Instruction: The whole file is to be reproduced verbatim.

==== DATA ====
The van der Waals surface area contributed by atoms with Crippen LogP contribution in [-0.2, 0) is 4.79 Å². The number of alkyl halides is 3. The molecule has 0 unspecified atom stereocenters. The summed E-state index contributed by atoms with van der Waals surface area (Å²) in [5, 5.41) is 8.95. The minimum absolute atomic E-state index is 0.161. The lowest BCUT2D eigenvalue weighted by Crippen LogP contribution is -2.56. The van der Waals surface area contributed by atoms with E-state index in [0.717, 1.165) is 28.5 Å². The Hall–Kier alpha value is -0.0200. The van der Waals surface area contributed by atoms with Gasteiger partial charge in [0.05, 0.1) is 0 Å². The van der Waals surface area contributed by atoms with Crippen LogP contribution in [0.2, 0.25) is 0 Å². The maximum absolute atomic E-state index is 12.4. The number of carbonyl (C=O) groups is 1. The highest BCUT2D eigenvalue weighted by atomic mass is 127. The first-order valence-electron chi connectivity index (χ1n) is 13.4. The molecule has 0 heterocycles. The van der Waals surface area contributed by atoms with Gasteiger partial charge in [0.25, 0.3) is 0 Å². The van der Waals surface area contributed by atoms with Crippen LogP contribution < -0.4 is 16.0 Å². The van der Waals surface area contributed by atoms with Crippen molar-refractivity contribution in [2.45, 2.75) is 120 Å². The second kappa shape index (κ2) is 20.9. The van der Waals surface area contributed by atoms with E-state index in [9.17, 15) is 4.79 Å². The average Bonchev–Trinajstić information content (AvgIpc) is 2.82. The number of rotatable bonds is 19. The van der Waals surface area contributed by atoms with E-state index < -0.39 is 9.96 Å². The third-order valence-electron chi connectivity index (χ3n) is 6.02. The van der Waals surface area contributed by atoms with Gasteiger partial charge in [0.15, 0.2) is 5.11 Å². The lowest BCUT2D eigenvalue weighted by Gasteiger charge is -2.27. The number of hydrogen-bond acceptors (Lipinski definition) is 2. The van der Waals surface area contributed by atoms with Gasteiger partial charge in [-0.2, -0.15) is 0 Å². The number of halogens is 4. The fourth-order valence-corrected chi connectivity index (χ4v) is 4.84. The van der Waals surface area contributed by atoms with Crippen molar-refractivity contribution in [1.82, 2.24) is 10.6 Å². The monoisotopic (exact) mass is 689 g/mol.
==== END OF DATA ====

The van der Waals surface area contributed by atoms with Crippen LogP contribution in [-0.2, 0) is 4.79 Å². The number of alkyl halides is 3. The molecule has 0 unspecified atom stereocenters. The summed E-state index contributed by atoms with van der Waals surface area (Å²) in [5, 5.41) is 8.95. The minimum absolute atomic E-state index is 0.161. The lowest BCUT2D eigenvalue weighted by Crippen LogP contribution is -2.56. The van der Waals surface area contributed by atoms with E-state index in [0.717, 1.165) is 28.5 Å². The Hall–Kier alpha value is -0.0200. The van der Waals surface area contributed by atoms with Gasteiger partial charge in [0.05, 0.1) is 0 Å². The van der Waals surface area contributed by atoms with Crippen LogP contribution in [0.2, 0.25) is 0 Å². The maximum absolute atomic E-state index is 12.4. The number of carbonyl (C=O) groups is 1. The highest BCUT2D eigenvalue weighted by atomic mass is 127. The first-order valence-electron chi connectivity index (χ1n) is 13.4. The molecule has 0 heterocycles. The van der Waals surface area contributed by atoms with Gasteiger partial charge in [0.25, 0.3) is 0 Å². The van der Waals surface area contributed by atoms with Crippen LogP contribution < -0.4 is 16.0 Å². The van der Waals surface area contributed by atoms with Crippen molar-refractivity contribution in [2.45, 2.75) is 120 Å². The second kappa shape index (κ2) is 20.9. The van der Waals surface area contributed by atoms with E-state index in [9.17, 15) is 4.79 Å². The average Bonchev–Trinajstić information content (AvgIpc) is 2.82. The number of rotatable bonds is 19. The van der Waals surface area contributed by atoms with E-state index < -0.39 is 9.96 Å². The third-order valence-electron chi connectivity index (χ3n) is 6.02. The van der Waals surface area contributed by atoms with Gasteiger partial charge in [0.15, 0.2) is 5.11 Å². The lowest BCUT2D eigenvalue weighted by Gasteiger charge is -2.27. The number of hydrogen-bond acceptors (Lipinski definition) is 2. The van der Waals surface area contributed by atoms with Gasteiger partial charge in [-0.2, -0.15) is 0 Å². The number of halogens is 4. The fourth-order valence-corrected chi connectivity index (χ4v) is 4.84. The van der Waals surface area contributed by atoms with Crippen molar-refractivity contribution in [1.82, 2.24) is 10.6 Å². The monoisotopic (exact) mass is 689 g/mol.